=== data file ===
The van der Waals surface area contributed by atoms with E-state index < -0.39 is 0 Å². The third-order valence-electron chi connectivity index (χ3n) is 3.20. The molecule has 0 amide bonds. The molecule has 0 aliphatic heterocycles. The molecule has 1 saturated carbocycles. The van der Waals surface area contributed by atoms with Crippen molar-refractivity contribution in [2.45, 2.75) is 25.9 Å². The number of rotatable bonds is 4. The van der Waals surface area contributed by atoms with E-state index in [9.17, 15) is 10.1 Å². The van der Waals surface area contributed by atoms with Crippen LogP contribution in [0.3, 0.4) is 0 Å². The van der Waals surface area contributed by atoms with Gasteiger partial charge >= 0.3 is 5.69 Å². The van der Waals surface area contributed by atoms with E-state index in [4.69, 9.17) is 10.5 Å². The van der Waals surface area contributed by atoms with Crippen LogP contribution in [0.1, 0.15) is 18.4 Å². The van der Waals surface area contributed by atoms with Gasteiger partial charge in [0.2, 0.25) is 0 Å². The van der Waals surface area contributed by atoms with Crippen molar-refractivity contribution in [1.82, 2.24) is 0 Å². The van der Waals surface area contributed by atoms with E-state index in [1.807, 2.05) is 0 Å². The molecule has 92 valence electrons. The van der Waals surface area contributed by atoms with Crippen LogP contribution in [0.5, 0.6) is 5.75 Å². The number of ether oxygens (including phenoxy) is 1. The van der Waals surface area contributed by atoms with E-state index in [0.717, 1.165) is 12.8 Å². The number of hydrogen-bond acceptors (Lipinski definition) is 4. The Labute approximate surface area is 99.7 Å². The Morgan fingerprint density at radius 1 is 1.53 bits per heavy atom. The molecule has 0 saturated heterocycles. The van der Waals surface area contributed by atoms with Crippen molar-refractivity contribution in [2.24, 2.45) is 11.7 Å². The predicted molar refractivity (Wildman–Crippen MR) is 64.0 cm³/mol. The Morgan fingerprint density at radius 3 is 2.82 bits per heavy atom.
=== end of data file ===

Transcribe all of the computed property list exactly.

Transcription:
The van der Waals surface area contributed by atoms with E-state index < -0.39 is 0 Å². The third-order valence-electron chi connectivity index (χ3n) is 3.20. The molecule has 0 amide bonds. The molecule has 0 aliphatic heterocycles. The molecule has 1 saturated carbocycles. The van der Waals surface area contributed by atoms with Crippen molar-refractivity contribution in [2.45, 2.75) is 25.9 Å². The number of rotatable bonds is 4. The van der Waals surface area contributed by atoms with E-state index in [9.17, 15) is 10.1 Å². The van der Waals surface area contributed by atoms with Crippen LogP contribution in [0.3, 0.4) is 0 Å². The van der Waals surface area contributed by atoms with Gasteiger partial charge >= 0.3 is 5.69 Å². The van der Waals surface area contributed by atoms with E-state index in [4.69, 9.17) is 10.5 Å². The van der Waals surface area contributed by atoms with Crippen LogP contribution in [0.1, 0.15) is 18.4 Å². The van der Waals surface area contributed by atoms with Gasteiger partial charge in [0.2, 0.25) is 0 Å². The van der Waals surface area contributed by atoms with Crippen molar-refractivity contribution in [1.82, 2.24) is 0 Å². The van der Waals surface area contributed by atoms with E-state index in [1.807, 2.05) is 0 Å². The molecule has 92 valence electrons. The van der Waals surface area contributed by atoms with Crippen LogP contribution in [0.5, 0.6) is 5.75 Å². The number of ether oxygens (including phenoxy) is 1. The van der Waals surface area contributed by atoms with E-state index in [0.717, 1.165) is 12.8 Å². The number of hydrogen-bond acceptors (Lipinski definition) is 4. The Labute approximate surface area is 99.7 Å². The Morgan fingerprint density at radius 1 is 1.53 bits per heavy atom. The molecule has 0 saturated heterocycles. The van der Waals surface area contributed by atoms with Crippen molar-refractivity contribution in [2.24, 2.45) is 11.7 Å². The predicted molar refractivity (Wildman–Crippen MR) is 64.0 cm³/mol. The Morgan fingerprint density at radius 3 is 2.82 bits per heavy atom.